Smartphones and Chromebooks and iPads (oh my!) are commonplace and, for better or worse, they’re sliding more and more snugly into everyday life. Sometimes we’re told technology and screen time are beneficial, that they’re windows into new worlds. Other times we’re warned of the hidden dangers lurking online and that our devices will turn our children into couch potatoes. So, which version is the truth? Well, as it often does, it turns out there’s a bit of truth in both.

Let’s start with the cons

Health experts tend to agree that too much time with screens may interfere with crucial aspects of development in young children. The posture and repetitive motions associated with gazing into digital screens can take away from time spent moving around and refining gross motor skills. Additionally, time spent with a screen alone reduces opportunity to practice conversation and social skills. The main concerns are not that technology is rotting the brain, but that too much digital exposure takes time away from brain-building activities that develop little minds and muscles.

Now, what about the pros?

Kiddos growing up today are likely to have a lifestyle that requires some level of technology and screen mastery. Being familiar with how to navigate technological worlds can ignite curiosity and set children up for enriching, smart and safe digital lives. Because digital media and new technology tends to be highly engaging, you can use that as a golden opportunity for starting conversations and imaginative play with your little ones. In moderation, apps, games and videos can be fabulous educational tools!

Recommendations

The American Academy of Pediatrics has some pretty comprehensive guidelines for screen time. Because research is still ongoing on this topic, these recommendations err on the side of caution.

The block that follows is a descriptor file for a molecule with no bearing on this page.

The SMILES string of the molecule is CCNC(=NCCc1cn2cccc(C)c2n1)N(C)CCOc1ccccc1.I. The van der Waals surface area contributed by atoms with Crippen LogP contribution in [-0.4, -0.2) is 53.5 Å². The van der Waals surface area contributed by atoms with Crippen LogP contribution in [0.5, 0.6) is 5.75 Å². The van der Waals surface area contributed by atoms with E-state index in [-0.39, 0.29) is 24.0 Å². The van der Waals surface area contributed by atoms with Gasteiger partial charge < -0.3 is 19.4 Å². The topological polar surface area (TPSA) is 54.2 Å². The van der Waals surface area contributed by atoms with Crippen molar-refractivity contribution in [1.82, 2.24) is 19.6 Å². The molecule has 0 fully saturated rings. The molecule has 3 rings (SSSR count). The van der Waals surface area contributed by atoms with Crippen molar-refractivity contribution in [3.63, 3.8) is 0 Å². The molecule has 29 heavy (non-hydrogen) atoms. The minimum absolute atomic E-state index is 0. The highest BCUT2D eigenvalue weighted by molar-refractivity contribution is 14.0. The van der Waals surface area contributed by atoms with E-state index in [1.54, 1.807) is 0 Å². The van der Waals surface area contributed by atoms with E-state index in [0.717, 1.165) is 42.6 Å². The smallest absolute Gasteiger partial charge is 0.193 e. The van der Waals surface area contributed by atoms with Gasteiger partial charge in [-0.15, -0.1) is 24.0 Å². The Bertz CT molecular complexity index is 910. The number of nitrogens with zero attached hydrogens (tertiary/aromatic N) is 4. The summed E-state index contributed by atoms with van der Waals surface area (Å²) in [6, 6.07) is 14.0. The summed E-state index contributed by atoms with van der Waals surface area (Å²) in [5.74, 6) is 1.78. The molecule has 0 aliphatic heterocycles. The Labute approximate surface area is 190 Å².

• Avoid digital media and screen time for children under 18 months old. This excludes time seeing and family members via video chatting.

• For children 18-24 months old, choose high quality media and make sure screen time involves a grown up participating in the experience. Screen time alone is not recommended.

• For children 2-5 years old, try limiting screen media to one hour per day.

• You don't need to jump into digital technology early with your child if you don't want to, as children tend to pick up quickly on modern technology quickly once they start using it at home or in school.

• Turn off televisions, apps, etc. when they're not in use.

• Most importantly, take an active role in the media your child consumes. Test out apps ahead of time, play together and talk about the experience with your child.

If you'd like to take a step toward meeting your media goals and paying close attention to the way your use technology in your home, try building a family media plan. A plan helps you think through all the ways media comes into your life and helps you think through what technology boundaries are important to you.

The Fun Stuff

Looking for some fun, safe suggestions for digital spaces that will benefit your kids? Try these.

Sesame Street - Made with kids’ developmental needs in mind, Sesame Street content is as educational as it is fun. They offer online games and activities, plus plenty quality apps.

PBS Kids - Another tried and true educational and fun favorite. They offer web content as well as free apps like PBS Kids Games and PBS Kids Video.

Common Sense Media - This site offers reviews of apps, games, websites and more. Check out their review lists like Best Apps: Our Recommendations for families.

American Association of School Librarians - Check out this list for the latest and greatest apps with endless educational value. These apps are for a large range of ages, so you can find something for little ones, bigger ones and even teaching tools for homeschool or classrooms.

For those looking for fun away from screens, there are plenty of toys that introduce coding skills to young children like Codeapillar, Cubetto and Boxley. These can get pricy, so you can always get creative and play games with what you have around the house (or turn yourself into a robot that follows kid commands.) The library is a great place to get hands-on time with STEAM toys, so take a look at our program calendar or ask a staff member at your branch for information.

Whatever ways you use technology with your little ones, remember to be active and engaged with them. Ultimately, what matters isn’t the tools you use, but the bonds you form around them.